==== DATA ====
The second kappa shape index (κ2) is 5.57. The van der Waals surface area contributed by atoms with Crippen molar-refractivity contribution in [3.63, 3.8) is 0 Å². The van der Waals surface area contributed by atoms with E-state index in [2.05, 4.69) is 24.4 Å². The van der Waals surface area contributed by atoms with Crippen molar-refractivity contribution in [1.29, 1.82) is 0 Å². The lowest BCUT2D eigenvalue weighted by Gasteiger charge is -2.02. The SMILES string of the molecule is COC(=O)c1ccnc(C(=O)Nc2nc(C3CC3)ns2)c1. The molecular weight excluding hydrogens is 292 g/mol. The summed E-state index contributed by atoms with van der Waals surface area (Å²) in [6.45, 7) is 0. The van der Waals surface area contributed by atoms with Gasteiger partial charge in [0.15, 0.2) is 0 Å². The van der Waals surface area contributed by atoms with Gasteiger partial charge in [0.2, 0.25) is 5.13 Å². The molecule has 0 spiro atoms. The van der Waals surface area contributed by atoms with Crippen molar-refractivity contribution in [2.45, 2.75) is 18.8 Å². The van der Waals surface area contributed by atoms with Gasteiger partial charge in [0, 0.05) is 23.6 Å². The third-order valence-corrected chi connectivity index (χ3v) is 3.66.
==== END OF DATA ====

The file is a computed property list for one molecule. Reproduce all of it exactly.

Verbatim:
The second kappa shape index (κ2) is 5.57. The van der Waals surface area contributed by atoms with Crippen molar-refractivity contribution in [3.63, 3.8) is 0 Å². The van der Waals surface area contributed by atoms with E-state index in [2.05, 4.69) is 24.4 Å². The van der Waals surface area contributed by atoms with Crippen molar-refractivity contribution in [1.29, 1.82) is 0 Å². The lowest BCUT2D eigenvalue weighted by Gasteiger charge is -2.02. The SMILES string of the molecule is COC(=O)c1ccnc(C(=O)Nc2nc(C3CC3)ns2)c1. The molecular weight excluding hydrogens is 292 g/mol. The summed E-state index contributed by atoms with van der Waals surface area (Å²) in [6.45, 7) is 0. The van der Waals surface area contributed by atoms with Gasteiger partial charge in [0.15, 0.2) is 0 Å². The van der Waals surface area contributed by atoms with Gasteiger partial charge in [0.2, 0.25) is 5.13 Å². The molecule has 0 spiro atoms. The van der Waals surface area contributed by atoms with Crippen molar-refractivity contribution in [2.45, 2.75) is 18.8 Å². The van der Waals surface area contributed by atoms with Gasteiger partial charge in [0, 0.05) is 23.6 Å². The third-order valence-corrected chi connectivity index (χ3v) is 3.66.